Christina's family is an example of how different faiths and even nationalities melded in families in Iraq prior to the US invasion. Christina is Christian, her husband was from Egypt and a Muslim. They were married many years but a year after fleeing Baghdad in 2004, they divorced. The usual strains marriages often face are often compounded by the hardships couples must cope with living as refugees.
Christina and her three children live in a tiny one room flat that rents for 60JD (less than $100) - utilities cost another 25JD per month.
They cannot pay for much of their needs with the small UNHCR monthly cash grant. It is only 60JD per month and is only for Christina. The children are not eligible because they are "technically" Egyptian because of their father's country of origin. It does not matter that he lived in Iraq for 25 years before they had to flee and that the children were born there. Christina works a couple of days a week cleaning houses. She makes between 10-20JD ($14 - 28) per week. Christina said her church used to help them occasionally - until they found out that she had been married to a Muslim.
The youngest, Marian, complains, wanting her own bed on a frame. Christina exclaims, "If we could buy one, where would we put it!"
They fled Baghdad in 2004. First there were two separate kidnapping attempts on Sally - now 19. The final straw was when her school bus, filled with laughing girls on their way home after school, was attacked by militia. Although the driver sped as quickly as he could to try to get away from the attack, all of the girls in the back of the bus were killed. Many of them were Sally's friends. Sally survived only because she was sitting in the front.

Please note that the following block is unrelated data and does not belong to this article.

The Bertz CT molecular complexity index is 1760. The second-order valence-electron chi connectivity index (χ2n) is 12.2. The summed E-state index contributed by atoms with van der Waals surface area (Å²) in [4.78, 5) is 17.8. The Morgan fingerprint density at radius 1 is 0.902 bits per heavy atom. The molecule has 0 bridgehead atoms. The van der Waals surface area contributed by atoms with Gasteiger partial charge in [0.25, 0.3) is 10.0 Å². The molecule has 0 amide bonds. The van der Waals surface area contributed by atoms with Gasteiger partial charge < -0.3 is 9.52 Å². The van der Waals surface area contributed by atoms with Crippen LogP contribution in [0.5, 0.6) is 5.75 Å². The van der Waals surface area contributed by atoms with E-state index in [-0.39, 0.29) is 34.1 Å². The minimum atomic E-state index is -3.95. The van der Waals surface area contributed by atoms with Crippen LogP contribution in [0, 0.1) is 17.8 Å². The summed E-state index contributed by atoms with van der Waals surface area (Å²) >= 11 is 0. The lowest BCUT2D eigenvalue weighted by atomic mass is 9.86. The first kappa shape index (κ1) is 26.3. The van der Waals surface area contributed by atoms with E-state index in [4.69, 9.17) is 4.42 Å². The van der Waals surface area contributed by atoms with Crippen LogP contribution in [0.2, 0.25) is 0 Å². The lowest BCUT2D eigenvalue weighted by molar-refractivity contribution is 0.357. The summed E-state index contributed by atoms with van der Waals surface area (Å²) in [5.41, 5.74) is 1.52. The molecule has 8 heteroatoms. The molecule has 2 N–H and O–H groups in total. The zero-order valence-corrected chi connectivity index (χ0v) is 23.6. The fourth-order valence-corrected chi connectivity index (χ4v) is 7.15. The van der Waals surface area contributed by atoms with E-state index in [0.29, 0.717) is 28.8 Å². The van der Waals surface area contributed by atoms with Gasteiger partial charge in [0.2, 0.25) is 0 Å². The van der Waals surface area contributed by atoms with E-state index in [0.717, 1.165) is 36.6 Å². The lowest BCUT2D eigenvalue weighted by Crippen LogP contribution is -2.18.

Both of the older children did not complete their educations and have not attended school since they left Iraq. Jordan began allowing Iraqi children to attend public schools only in September of 2007. By then Sally was too old to re-enter school as Iraqi kids cannot attend public schools after they reach the age of 16. Her younger brother, Osama, had missed too many years and was too far behind to return. Sally tells us, "Marian is lucky - she was at the right age to enter school last year when classrooms were opened to Iraqis"
Marian made a self-portrait of herself - tall with a wasp-waist, surrounded by sunshine and flowers - certainly not depicting the cement and busy highway outside their door. Perhaps in this make-believe world where she imagines herself there is a house with a garden outside. Maybe it has a room just for her and with her very own bed. Maybe she is able to smile in this world. She did not for the entire time we visited.
***Iraqis who came to Jordan were given very temporary short visas. The understanding was that they were to return to Iraq or go elsewhere when their visas expired. When they do not leave, just like anyone else overstaying their visa, they must pay a fine of 1.5JD ($2.60) per day for every day that they stay past the expiration of their visas. This is a per-person fine. Can you imagine the amounts owed by families with many children who have been in Jordan for several years?***
These two women provide each other with mutual emotional support and share what they have with one another. We provided both of them with Food Assistance.